COVID-19 Highlights Need for Effective Recycling
Months of trying to avoid illness during a pandemic have reset the priorities of many environmentally conscious consumers, a new report from the Consumer Brands Association (CBA) has found. Under the current circumstances, in which the coronavirus has led to higher plastic use, the need for an effective recycling system has become imperative.
The Ipsos-conducted survey of 1,016 American adults found that almost seven in 10 (69%) respondents said that they’re more concerned about safety and hygiene than environmental impact. Further, while most (82%) Americans reported being worried about the environment, the figure had declined eight points from 2019. Similarly, concern about single-use plastics, although still high at 80 percent, had fallen seven points from last year.
The United States currently has almost 10,000 individual recycling programs, each with unique rules that give rise to confusion and inefficiency. Just 11% of survey respondents said that they believe the country’s recycling systems are doing the best they can to recycle materials.
“America is using more plastic and packaging to contend with COVID-19, and it is exposing our broken recycling system,” said Geoff Freeman, president and CEO of Arlington, Va.-based CBA. “The pandemic has validated the urgent need for a modern recycling system that can deal with our reality. Where else can you have an 11% approval rating and continue the status quo?”
The pandemic has increased the volume of plastic and packaging waste, especially single-use plastics. While consumer concern about single-use plastics was high, a solid majority (62%) of respondents agreed that improving the recycling system so it could efficiently process plastic was the best way to deal with single-use plastic waste. Only 17% were in favor of single-use plastic bans.
There was overwhelming agreement that COVID-19 has magnified importance of an optimally functioning recycling system, with 92% of those surveyed saying that recycling was now more or equally as important than before the pandemic for handling the increase in plastics and packaging.
CBA shared its recycling vision with the Democratic and Republican presidential candidates to urge them to fix the United States’ recycling infrastructure. The outreach to the campaigns built on work the organization began through its Recycling Leadership Council and policy platform.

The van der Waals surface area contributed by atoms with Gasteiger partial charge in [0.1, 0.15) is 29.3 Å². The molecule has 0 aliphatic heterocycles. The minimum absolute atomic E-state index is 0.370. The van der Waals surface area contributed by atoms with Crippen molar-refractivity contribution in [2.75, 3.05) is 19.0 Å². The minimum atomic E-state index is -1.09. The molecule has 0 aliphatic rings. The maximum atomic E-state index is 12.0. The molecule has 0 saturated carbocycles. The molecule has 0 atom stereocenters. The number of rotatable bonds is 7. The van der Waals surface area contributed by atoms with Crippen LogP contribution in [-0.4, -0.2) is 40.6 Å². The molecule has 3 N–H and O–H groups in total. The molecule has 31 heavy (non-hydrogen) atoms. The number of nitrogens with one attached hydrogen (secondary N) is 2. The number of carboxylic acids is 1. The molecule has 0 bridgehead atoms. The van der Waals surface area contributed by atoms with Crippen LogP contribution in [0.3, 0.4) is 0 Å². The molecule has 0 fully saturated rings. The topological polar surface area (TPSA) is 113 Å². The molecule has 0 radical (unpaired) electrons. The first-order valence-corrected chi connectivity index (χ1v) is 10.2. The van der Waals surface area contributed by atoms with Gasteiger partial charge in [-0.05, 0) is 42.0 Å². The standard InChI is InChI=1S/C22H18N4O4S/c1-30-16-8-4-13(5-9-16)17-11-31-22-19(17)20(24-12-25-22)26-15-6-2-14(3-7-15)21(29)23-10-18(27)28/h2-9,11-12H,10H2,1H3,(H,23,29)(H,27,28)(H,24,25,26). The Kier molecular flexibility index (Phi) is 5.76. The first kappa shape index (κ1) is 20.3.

The organization has also expressed support for the U.S. Plastics Pact, a newly formed collaborative of more than 50 NGOs, brands, retailers and government agencies to further significant goals, among them that all plastic packaging be reusable, recyclable or compostable by 2025.
When asked who needed to be part of solving the plastic and packaging waste crisis, 72% of those surveyed placed themselves at the top of the list, but shared responsibility among entities across the packaging value chain. Retailers were held partly responsible for solving the waste problem by 54% of respondents, while 66% said that CPG manufacturers needed to be involved in finding a solution to the issue. By contrast, 51% identified state of local governments and 46% pointed to federal government as key participants in alleviating the problem. Other industries that were singled out as bearing some responsibility for addressing the issue were waste management (70%) and plastics and packaging manufacturers (67%). Meanwhile, 70% of respondents said that waste management companies needed to run recycling systems, and 49% thought that plastics and packaging manufacturers should finance these systems.
“Although we are still fighting a global pandemic, we can’t afford to stop the fight to fix our country’s recycling system,” noted Freeman. “COVID-19 should be a catalyst for saving recycling, not the reason it falters.